Thousands of anti-government protesters have turned out for marches in Hong Kong despite pouring rain, spurred into action by a government ban on masks.
Many defiantly covered their faces as they set off from several points in a co-ordinated response to the ban, which the High Court upheld on Sunday.
Metro services, which were attacked by rioters on Friday, have resumed in some parts of the Chinese city.
The masks have become the latest focus in months of pro-democracy protests.
Police use of live bullets against protesters this week, leaving two people injured, has also fuelled the unrest.
Chief executive Carrie Lam introduced the ban by invoking powers dating back to colonial rule by the British.
Demonstrators fear that democratic rights are being eroded in the semi-autonomous territory under Chinese rule.
How big are the new protests?
Many more people have turned out than on Saturday, when a small march was held in the aftermath of Friday’s rioting.
Two groups set off at the same time from the Causeway Bay and Tsim Sha Tsui districts, the South China Morning Post reports.
Shops could be seen closing early while luxury and chain stores were closed in Causeway Bay.
On Friday, both businesses and railway stations were attacked by rioters.
“I’m not sure how many more chances we’ll get to fight for freedom,” said Hazel Chan, 18, who was wearing a surgical face mask when she spoke to the BBC near a road block on the city’s Rodney Street.
“I don’t think it’ll have a big impact on the government’s stance but I hope we gain international attention and show the world we won’t get used to this evil law.”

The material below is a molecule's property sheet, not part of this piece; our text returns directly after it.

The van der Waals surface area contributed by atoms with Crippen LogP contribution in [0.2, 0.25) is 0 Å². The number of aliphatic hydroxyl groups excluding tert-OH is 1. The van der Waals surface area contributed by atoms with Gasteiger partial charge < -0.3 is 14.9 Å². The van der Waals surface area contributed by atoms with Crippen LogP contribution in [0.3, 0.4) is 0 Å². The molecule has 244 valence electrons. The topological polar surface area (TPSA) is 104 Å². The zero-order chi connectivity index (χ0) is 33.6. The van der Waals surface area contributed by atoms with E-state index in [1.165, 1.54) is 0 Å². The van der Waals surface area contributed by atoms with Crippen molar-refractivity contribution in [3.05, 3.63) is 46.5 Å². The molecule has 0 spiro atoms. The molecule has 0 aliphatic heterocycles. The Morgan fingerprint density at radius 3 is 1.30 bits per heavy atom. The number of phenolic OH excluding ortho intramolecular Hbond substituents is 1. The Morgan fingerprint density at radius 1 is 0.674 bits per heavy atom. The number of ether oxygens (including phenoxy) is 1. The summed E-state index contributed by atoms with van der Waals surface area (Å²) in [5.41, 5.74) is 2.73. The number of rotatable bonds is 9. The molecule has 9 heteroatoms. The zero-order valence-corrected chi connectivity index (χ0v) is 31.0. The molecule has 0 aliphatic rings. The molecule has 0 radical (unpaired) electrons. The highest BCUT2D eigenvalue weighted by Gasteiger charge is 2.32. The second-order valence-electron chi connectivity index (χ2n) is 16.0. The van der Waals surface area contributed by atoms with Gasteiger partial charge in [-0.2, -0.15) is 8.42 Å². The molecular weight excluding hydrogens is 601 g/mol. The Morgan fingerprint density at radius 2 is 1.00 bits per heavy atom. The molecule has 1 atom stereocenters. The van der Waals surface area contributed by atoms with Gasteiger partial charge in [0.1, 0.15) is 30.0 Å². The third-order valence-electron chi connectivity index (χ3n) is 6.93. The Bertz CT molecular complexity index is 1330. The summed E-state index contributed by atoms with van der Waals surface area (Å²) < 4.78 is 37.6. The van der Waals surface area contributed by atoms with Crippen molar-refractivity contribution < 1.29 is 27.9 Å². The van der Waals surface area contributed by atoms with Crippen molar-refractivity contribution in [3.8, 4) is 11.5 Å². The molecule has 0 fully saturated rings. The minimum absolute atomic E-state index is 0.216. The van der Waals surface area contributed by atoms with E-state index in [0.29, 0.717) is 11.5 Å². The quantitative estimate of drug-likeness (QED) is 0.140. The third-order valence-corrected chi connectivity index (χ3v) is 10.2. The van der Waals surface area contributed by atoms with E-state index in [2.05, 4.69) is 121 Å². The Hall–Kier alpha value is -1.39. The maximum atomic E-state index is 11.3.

Fellow demonstrator Riley Fung, 19, said: “I don’t have much confidence in protests because the government has ignored our demands even when millions came out.”
But she continued to protest, she added, in order to express herself.
How are the authorities responding?
Ms Lam vowed on Saturday to prevent further violence, saying: “We cannot allow rioters any more to destroy our treasured Hong Kong.”
She justified the law against masks as a response to the demonstrators’ “extreme violence” which was, she said, endangering Hong Kong’s public safety.
A second legal challenge to the mask ban, which was brought by opposition legislators, was rejected by the High Court.
The legislators had argued that the prohibition was unconstitutional because it denied the rights of free expression and free assembly.
How dangerous is the situation?
Over the months, clashes between police and activists have become increasingly violent.
On Tuesday, police shot a protester with a live bullet for the first time, wounding the 18-year-old, who was allegedly attacking a police officer.
On Friday, a boy aged 14 was shot in the leg with a live round in Yuen Long, a town to the west of the city.
A plain-clothes police officer with an unmarked police car was later set upon by rioters in the same area but officials did not link the two incidents, the South China Morning Post reports.
What is Hong Kong’s status?
Hong Kong is a former British colony handed back to China in 1997.
It has a “one country, two systems” agreement that guarantees it some autonomy, and its people certain freedoms, including freedom of assembly and freedom of speech.
But those freedoms – the Basic Law – expire in 2047 and it is not clear what Hong Kong’s status will then be.